Invest in ICT to help businesses

Editorial

THE small to medium enterprise SME sector has an important role to play in economic development, poverty reduction and employment creation in developing economies.
A small or medium-sized enterprise, or SME, as defined by the European Commission is a business or company: that has fewer than 250 employees.
Accordingly, governments and donors alike have recognised the important role of the SME sector for overall development.
As a result, many government policies are geared toward supporting the SME sector’s growth through a variety of programmes that range from tax incentives to technical assistance, from regulatory provisions to policy interventions, training and other types of business development services.
Here in PNG, there is also the informal sector which is also part of an economy that is neither taxed nor monitored by any form of government.
Unlike the formal economy, activities of the informal economy are not included in a country’s gross national product (GNP) or gross domestic product (GDP).
Informal or unorganised sectors are the ones where the employees or the workers do not have regular working hours and wages and are exempted from taxes.
Based on a national audit of the informal economy survey conducted last year by the Department of Community Development, Youth and Religion, the informal economy is the biggest generator of income for families in the country. Experience shows that the medium-size enterprises spur economic growth, innovation and are capable of moving into the global supply and value chains.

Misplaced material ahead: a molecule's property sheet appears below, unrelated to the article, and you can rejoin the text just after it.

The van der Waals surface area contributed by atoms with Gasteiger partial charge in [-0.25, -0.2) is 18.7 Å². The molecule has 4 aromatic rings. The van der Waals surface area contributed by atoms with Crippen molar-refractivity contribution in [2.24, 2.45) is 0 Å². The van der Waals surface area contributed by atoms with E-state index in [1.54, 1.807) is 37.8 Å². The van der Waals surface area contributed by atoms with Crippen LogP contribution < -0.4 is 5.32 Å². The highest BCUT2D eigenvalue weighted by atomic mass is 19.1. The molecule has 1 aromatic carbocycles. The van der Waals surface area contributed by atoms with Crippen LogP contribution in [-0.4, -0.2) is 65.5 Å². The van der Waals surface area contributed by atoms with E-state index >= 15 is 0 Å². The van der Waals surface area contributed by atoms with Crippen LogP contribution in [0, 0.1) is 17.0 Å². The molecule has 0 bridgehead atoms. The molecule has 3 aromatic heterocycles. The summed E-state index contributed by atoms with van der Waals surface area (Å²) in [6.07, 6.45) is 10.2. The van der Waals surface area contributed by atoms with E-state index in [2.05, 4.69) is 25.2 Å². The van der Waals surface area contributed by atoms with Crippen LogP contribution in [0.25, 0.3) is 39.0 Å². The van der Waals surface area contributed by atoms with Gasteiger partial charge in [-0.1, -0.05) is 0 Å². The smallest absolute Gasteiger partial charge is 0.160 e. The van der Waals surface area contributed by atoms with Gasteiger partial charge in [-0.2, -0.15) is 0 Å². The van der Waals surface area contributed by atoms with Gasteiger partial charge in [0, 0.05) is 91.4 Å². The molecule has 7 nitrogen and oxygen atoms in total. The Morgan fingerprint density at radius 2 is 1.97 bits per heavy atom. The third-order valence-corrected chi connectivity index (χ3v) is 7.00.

Figures released during the Apec business advisor council (Abac) micro to small medium enterprise and innovation summit two years ago said the informal sector was worth around 20 per cent of the country’s GDP.
That figure can increase through the use of utilising some form of information and communication technology (ICT).
To achieve these targets, and since SMEs are an important factor in the PNG economy, especially with respect to production and employment, the Government should plan to establish several key interventions, including ICT support systems and tools for SME business development and growth.
ICTs are becoming increasingly important in running successful businesses, achieving development goals and promoting citizen participation in the development of the country.
Investments in ICTs give businesses a competitive advantage.
A survey conducted by the National Research Institute of SME owners or managers in remote, rural, and urban areas of PNG provides evidence on the potential impact of such an ICT support strategy.
The research found that in urban areas, SMEs using mobile phones are more likely to have growth in business profits or develop new products or services than those not using mobile phones.
In both remote and rural areas, SMEs using landline telephones and websites are more likely to develop new products or services.
On the other hand those using computers are more likely to have their business profits grow.
Those using website and internet are, however, less likely to increase product sales and develop new products or services.
The number of SMEs using various ICT resources other than mobile phones is very low in rural and remote places across the country.

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